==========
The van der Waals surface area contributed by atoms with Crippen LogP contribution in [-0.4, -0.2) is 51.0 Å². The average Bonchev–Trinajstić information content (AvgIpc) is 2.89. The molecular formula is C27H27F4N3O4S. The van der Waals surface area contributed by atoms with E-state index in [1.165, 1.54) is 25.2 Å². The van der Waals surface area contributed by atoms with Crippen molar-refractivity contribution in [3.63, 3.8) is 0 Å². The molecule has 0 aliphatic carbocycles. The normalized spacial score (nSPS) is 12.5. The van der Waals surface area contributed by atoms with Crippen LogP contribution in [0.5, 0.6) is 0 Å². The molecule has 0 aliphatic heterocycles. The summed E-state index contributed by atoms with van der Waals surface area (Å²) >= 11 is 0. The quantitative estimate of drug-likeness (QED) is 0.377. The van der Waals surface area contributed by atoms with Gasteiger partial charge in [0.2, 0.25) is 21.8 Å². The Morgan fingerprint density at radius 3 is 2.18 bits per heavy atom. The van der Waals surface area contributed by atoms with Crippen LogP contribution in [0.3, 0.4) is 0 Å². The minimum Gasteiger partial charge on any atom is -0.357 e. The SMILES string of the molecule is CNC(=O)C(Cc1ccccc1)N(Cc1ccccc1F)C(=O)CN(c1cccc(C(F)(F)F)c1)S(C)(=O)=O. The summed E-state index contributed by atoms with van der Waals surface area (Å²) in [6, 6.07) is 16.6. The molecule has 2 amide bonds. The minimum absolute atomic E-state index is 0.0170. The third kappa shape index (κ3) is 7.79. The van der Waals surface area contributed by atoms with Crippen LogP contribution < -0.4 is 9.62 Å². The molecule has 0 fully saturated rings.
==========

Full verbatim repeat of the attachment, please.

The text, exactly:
The van der Waals surface area contributed by atoms with Crippen LogP contribution in [-0.4, -0.2) is 51.0 Å². The average Bonchev–Trinajstić information content (AvgIpc) is 2.89. The molecular formula is C27H27F4N3O4S. The van der Waals surface area contributed by atoms with E-state index in [1.165, 1.54) is 25.2 Å². The van der Waals surface area contributed by atoms with Crippen molar-refractivity contribution in [3.63, 3.8) is 0 Å². The molecule has 0 aliphatic carbocycles. The normalized spacial score (nSPS) is 12.5. The van der Waals surface area contributed by atoms with Crippen LogP contribution in [0.5, 0.6) is 0 Å². The molecule has 0 aliphatic heterocycles. The summed E-state index contributed by atoms with van der Waals surface area (Å²) >= 11 is 0. The quantitative estimate of drug-likeness (QED) is 0.377. The van der Waals surface area contributed by atoms with Gasteiger partial charge in [0.2, 0.25) is 21.8 Å². The Morgan fingerprint density at radius 3 is 2.18 bits per heavy atom. The van der Waals surface area contributed by atoms with Crippen LogP contribution in [0.3, 0.4) is 0 Å². The minimum Gasteiger partial charge on any atom is -0.357 e. The SMILES string of the molecule is CNC(=O)C(Cc1ccccc1)N(Cc1ccccc1F)C(=O)CN(c1cccc(C(F)(F)F)c1)S(C)(=O)=O. The summed E-state index contributed by atoms with van der Waals surface area (Å²) in [6, 6.07) is 16.6. The molecule has 2 amide bonds. The minimum absolute atomic E-state index is 0.0170. The third kappa shape index (κ3) is 7.79. The van der Waals surface area contributed by atoms with Crippen LogP contribution < -0.4 is 9.62 Å². The molecule has 0 fully saturated rings.